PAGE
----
ISIS Brings Business Acumen To Violent Jihad
The Islamic State of Iraq and Syria is proving to be both militant and disciplined, borrowing organizational tools from the corporate world to professionalize its operations.
For the past two years, for example, ISIS has issued an annual report that lays out precisely where it has attacked and the methods it used. It has launched a Twitter app with advertisers, which Twitter subsequently took down, and analysts say the group has succeeded in bringing professional acumen to the business of violent jihad.
The way ISIS retaliated after U.S. forces killed two of its leaders in 2010 illustrates how different the group is from most other extremist organizations.
"One of the first actions after the dust settled was to commit one of these multicity, vehicle-borne coordinated suicide attacks," says Patrick Johnston, an associate political scientist at the RAND Corp. who is researching ISIS. "That really demonstrated how different they are than other groups in terms of their capabilities. They have killed more than twice as many people annually, according to the Global Terrorism Database, than al-Qaida itself."
A Window Into How ISIS Operates
Johnston is studying recently declassified documents that provide a window into the organization. The military has released thousands of documents related to the group and other jihadis, and put it in something called the "harmony database" (The Combating Terrorism Center at West Point has made parts of it searchable on the Internet.) Johnston says what he has seen so far shows ISIS to be tremendously business-savvy.
This is like Mad Max meets the Mafia meets United Way.
One example: It decided to pay its fighters less than other groups. ISIS calculated that the lower pay will attract men who are more ideologically committed, and are not just in the fight for the money.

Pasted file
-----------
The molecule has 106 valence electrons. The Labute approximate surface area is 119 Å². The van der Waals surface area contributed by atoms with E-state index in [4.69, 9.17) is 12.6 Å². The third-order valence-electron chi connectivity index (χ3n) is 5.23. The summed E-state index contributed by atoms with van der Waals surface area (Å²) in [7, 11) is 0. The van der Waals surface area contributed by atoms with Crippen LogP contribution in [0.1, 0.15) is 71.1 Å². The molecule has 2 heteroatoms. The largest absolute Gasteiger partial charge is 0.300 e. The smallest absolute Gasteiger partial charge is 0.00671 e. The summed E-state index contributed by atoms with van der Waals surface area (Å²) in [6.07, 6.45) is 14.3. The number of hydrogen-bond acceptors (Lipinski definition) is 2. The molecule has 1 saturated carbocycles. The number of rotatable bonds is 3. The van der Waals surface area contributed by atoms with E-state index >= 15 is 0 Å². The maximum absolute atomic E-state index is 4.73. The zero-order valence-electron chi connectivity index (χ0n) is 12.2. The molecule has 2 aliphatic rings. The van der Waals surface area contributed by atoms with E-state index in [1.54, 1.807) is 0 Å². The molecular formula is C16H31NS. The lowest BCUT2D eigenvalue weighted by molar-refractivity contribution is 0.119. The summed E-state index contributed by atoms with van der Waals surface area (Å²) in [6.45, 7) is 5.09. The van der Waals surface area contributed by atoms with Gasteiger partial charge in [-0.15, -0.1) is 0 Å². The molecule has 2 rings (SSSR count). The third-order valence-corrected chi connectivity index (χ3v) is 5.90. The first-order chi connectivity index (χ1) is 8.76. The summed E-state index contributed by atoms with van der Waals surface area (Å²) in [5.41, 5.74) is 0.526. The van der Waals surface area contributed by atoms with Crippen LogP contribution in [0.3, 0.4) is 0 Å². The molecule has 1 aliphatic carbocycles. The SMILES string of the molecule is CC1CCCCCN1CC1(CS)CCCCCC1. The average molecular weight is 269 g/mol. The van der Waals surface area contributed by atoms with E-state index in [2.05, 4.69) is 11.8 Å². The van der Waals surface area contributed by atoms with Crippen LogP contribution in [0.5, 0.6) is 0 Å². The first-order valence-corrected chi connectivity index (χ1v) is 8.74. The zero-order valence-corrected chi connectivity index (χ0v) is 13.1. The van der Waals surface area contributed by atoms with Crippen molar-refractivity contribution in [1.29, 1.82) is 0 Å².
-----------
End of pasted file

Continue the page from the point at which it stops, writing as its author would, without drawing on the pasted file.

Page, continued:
The documents Johnston is studying show careful accounting of ISIS' various streams of income: stolen cars, bank robberies, extortion of local businesses, oil revenues.
And they also show that "local branches or subsidiaries of al-Qaida in Iraq and the Islamic State agreed to send 20 percent of their revenues to what was called the general treasury," Johnston says.
The group's financiers keep track of money flows on Excel spreadsheets, and an annual report, which has come out publicly two years running, provides an atlas of ISIS' attacks, complete with body counts.
Success On The Battlefield
"This is like Mad Max meets the Mafia meets United Way," says Juan Zarate, a former White House and Treasury official now at the Center for Strategic and International Studies.
"It operates an oil economy and war economy on the ground," he says. "It has learned to extort and tax those that are operating within the territory and doing business through it, and they have taken advantage of the fact that Syria is taking in charitable donations from those who want to see the fall of [Syrian President Bashar] Assad and an end to the suffering."
That explains the business side of ISIS' success. Less obvious is the reason why the group has succeeded on the battlefield. Certainly, ill-prepared Iraqi forces who dropped their weapons and ran helped ISIS pick up territory quickly. But ISIS is also running itself like a military organization, says Paul Pillar, a professor at Georgetown University and a former CIA deputy director.
"The advances we have seen in Anbar and elsewhere in western Iraq have not just been ISIS fighters, which are estimated to number 3,000 or so, but also various other Sunni militias and fighters, including other Baathist types who never gave up," Pillar says.
Analysts say ISIS is listening to those military professionals in its ranks, and that is showing up in the strategic decisions the group is making. For example, this week, instead of pushing straight to the Iraqi capital, Baghdad, ISIS seized all the official border crossings with Syria.
Doing so will help ISIS leader Abu Bakr al-Baghdadi make the case that the Islamic State of Iraq and Syria is more than just a name — it's a reality on the ground.
Copyright 2021 NPR. To see more, visit https://www.npr.org.